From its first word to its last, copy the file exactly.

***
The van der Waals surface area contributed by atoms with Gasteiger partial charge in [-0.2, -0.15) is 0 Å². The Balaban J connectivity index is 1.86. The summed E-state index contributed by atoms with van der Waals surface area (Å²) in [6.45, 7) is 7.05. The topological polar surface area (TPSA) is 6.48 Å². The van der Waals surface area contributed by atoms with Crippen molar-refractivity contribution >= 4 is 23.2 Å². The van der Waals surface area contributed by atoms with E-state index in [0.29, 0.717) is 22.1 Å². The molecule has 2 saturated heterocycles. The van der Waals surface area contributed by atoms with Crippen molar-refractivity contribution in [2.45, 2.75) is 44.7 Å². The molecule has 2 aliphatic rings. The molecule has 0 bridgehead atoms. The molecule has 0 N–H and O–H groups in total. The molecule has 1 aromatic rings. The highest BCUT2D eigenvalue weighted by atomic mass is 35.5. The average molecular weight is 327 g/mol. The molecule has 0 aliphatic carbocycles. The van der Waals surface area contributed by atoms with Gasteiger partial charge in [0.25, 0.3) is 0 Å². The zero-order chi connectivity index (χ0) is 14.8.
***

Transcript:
The van der Waals surface area contributed by atoms with Gasteiger partial charge in [-0.2, -0.15) is 0 Å². The Balaban J connectivity index is 1.86. The summed E-state index contributed by atoms with van der Waals surface area (Å²) in [6.45, 7) is 7.05. The topological polar surface area (TPSA) is 6.48 Å². The van der Waals surface area contributed by atoms with Crippen molar-refractivity contribution >= 4 is 23.2 Å². The van der Waals surface area contributed by atoms with E-state index in [0.29, 0.717) is 22.1 Å². The molecule has 2 saturated heterocycles. The van der Waals surface area contributed by atoms with Crippen molar-refractivity contribution in [2.45, 2.75) is 44.7 Å². The molecule has 2 aliphatic rings. The molecule has 0 bridgehead atoms. The molecule has 0 N–H and O–H groups in total. The molecule has 1 aromatic rings. The highest BCUT2D eigenvalue weighted by atomic mass is 35.5. The average molecular weight is 327 g/mol. The molecule has 0 aliphatic carbocycles. The van der Waals surface area contributed by atoms with Gasteiger partial charge in [0.25, 0.3) is 0 Å². The zero-order chi connectivity index (χ0) is 14.8.